Plant and Soil

, Volume 357, Issue 1–2, pp 147–159 | Cite as

Nitrogen fixation in annual and perennial legume-grass mixtures across a fertility gradient

  • Meagan E. SchipanskiEmail author
  • Laurie E. Drinkwater
Regular Article


Background and aims

The selection of legume species and species mixtures influences agroecosystem nitrogen (N) and carbon cycling. We utilized a fertility gradient to investigate the effects of plant species interactions on biological N fixation of an annual and perennial legume in response to shifting soil resource availability.


Legume N fixation of annual field pea (Pisum sativum) and perennial red clover (Trifolium pratense) grown in monoculture and mixtures with oats (Avena sativa) or orchardgrass (Dactylis glomerata) was estimated using the 15N natural abundance method across 15 farm fields and we measured six soil N pools ranging from labile to more recalcitrant.


Evidence of complementary and facilitative species interactions was stronger for the perennial red clover-orchardgrass mixture than for the annual field pea-oat mixture (N Land Equivalency Ratios were 1.6 and 1.2, respectively). We estimated that the transfer of fixed N from red clover to orchardgrass increased aboveground N fixation estimates by 15% from 33 to 38 kg N ha−1. Despite a more than 2-fold range in soil organic matter levels and more than 3-fold range in labile soil N pools across field sites, the N fertility gradient was not a strong predictor of N fixation. While grass N assimilation was positively correlated with soil N pools, we found only weak, inverse correlations between legume N fixation and soil N availability. In grass-legume mixtures, soil N availability indirectly influenced N fixation through plant competition.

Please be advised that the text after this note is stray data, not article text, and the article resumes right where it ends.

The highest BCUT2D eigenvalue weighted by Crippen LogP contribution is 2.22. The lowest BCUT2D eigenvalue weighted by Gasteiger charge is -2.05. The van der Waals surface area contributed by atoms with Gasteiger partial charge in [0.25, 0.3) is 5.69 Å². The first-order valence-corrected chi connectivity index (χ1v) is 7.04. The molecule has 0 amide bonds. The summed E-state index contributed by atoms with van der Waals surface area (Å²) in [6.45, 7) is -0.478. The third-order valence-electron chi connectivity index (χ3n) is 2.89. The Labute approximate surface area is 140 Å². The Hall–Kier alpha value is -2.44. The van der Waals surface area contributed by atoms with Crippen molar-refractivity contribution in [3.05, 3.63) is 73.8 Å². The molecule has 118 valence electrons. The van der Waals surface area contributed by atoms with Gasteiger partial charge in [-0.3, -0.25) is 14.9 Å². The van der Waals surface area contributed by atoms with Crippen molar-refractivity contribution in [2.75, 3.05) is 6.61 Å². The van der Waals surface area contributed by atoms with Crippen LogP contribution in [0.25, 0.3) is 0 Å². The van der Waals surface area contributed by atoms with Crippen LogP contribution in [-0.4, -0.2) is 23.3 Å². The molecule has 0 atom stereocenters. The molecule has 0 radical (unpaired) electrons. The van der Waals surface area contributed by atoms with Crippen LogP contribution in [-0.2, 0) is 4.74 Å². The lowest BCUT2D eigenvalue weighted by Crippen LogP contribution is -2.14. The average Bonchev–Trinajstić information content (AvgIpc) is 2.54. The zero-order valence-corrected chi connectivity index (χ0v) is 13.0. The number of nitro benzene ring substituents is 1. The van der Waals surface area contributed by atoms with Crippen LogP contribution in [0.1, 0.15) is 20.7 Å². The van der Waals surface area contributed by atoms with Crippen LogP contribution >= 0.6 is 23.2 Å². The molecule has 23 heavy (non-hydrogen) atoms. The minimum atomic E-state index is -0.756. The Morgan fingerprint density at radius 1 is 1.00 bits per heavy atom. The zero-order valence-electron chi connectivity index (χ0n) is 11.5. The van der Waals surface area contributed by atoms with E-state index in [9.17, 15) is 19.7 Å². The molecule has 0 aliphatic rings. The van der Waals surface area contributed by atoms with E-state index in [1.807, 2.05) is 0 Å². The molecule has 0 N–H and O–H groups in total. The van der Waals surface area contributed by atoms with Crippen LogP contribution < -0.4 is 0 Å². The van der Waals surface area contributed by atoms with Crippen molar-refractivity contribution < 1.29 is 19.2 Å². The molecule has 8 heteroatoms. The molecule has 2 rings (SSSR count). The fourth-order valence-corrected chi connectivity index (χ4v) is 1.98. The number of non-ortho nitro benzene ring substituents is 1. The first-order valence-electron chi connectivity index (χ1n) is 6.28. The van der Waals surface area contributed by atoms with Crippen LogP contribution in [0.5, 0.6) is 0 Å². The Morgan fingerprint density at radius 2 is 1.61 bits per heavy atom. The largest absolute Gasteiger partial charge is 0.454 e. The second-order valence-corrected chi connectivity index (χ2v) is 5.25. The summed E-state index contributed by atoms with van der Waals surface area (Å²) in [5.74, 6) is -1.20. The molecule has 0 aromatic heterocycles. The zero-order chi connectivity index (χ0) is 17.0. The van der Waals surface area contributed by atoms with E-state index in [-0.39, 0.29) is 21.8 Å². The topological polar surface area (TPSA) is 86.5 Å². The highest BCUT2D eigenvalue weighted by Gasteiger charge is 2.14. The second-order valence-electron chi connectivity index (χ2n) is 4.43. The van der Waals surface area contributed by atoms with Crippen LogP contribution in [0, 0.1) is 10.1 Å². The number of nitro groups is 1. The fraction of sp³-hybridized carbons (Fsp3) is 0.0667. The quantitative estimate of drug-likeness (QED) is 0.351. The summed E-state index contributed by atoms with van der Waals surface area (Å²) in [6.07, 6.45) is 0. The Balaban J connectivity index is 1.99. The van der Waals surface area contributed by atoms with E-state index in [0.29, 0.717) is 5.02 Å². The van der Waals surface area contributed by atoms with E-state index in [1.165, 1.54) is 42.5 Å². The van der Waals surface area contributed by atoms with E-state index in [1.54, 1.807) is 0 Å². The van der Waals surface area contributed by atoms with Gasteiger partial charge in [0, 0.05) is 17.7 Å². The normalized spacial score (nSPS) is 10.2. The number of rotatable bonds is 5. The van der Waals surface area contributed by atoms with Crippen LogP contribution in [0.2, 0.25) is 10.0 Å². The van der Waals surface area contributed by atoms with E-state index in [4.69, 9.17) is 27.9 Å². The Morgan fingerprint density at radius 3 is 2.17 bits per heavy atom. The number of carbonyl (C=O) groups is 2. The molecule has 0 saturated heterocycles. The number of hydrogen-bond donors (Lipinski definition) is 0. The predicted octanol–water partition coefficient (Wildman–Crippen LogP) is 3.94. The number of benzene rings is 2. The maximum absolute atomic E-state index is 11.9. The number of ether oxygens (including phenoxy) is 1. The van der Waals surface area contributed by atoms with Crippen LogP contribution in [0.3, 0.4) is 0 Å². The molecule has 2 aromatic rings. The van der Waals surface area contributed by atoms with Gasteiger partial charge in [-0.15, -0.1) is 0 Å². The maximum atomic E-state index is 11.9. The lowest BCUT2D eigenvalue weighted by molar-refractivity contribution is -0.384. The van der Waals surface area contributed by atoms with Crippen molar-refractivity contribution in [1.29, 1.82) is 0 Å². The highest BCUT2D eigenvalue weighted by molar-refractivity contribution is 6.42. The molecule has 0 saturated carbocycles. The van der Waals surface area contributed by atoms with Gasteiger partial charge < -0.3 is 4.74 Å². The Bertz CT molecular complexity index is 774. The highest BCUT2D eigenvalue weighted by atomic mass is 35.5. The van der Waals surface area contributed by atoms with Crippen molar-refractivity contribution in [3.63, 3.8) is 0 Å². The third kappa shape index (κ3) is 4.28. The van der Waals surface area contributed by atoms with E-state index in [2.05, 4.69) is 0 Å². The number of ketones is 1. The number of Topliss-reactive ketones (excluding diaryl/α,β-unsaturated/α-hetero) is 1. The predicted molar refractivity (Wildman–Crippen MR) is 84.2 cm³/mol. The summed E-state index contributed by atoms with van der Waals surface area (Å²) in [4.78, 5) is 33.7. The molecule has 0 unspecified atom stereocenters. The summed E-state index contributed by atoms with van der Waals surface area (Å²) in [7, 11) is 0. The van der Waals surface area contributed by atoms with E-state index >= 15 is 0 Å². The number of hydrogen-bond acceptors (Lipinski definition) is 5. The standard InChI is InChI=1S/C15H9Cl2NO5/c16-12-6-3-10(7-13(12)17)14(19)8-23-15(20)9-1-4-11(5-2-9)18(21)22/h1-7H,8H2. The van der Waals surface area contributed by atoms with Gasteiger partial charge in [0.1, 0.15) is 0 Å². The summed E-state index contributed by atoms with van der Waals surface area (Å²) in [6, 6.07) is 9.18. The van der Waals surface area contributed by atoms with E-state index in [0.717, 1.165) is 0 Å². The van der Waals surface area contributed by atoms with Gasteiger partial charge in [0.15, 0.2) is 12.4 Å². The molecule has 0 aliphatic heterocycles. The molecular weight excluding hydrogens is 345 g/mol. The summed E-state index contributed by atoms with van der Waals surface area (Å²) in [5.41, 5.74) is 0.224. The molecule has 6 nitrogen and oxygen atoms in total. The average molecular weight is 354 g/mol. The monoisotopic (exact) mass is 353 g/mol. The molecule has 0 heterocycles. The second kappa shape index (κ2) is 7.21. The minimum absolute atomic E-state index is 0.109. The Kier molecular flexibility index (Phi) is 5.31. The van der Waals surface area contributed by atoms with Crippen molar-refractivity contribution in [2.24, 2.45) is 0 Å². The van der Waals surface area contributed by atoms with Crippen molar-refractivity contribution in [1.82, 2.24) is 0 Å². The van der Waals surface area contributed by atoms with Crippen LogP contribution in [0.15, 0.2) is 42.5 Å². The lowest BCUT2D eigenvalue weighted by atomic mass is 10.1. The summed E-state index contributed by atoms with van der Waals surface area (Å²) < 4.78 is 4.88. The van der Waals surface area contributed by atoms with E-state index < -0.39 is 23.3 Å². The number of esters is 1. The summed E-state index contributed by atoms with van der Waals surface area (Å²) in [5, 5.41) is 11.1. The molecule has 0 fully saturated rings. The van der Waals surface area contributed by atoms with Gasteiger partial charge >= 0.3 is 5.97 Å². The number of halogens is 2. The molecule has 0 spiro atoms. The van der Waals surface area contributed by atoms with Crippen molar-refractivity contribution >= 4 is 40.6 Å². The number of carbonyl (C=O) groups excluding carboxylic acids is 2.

These results suggest that increasing diversity of cropping systems, particularly through the incorporation of perennial mixtures into rotations, could improve overall agroecosystem N cycling efficiency.


Agroecosystem Cover crops Facilitation Functional diversity Intercrops Nutrient cycling 



We thank Michael Russelle for helpful comments; Ann Piombino for field assistance; collaborating farmers for their participation; and two anonymous reviewers for their constructive suggestions. Funding was provided by USDA CSREES-NRI-CGP (grant #2003- 35101–12932 to LED) and the Land Institute.

Supplementary material

11104_2012_1137_MOESM1_ESM.pdf (187 kb)
ESM 1 (PDF 186 kb)


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Copyright information

© Springer Science+Business Media B.V. 2012

Authors and Affiliations

  1. 1.Department of HorticultureCornell UniversityIthacaUSA
  2. 2.Department of Crop and Soil SciencesThe Pennsylvania State UniversityUniversity ParkUSA

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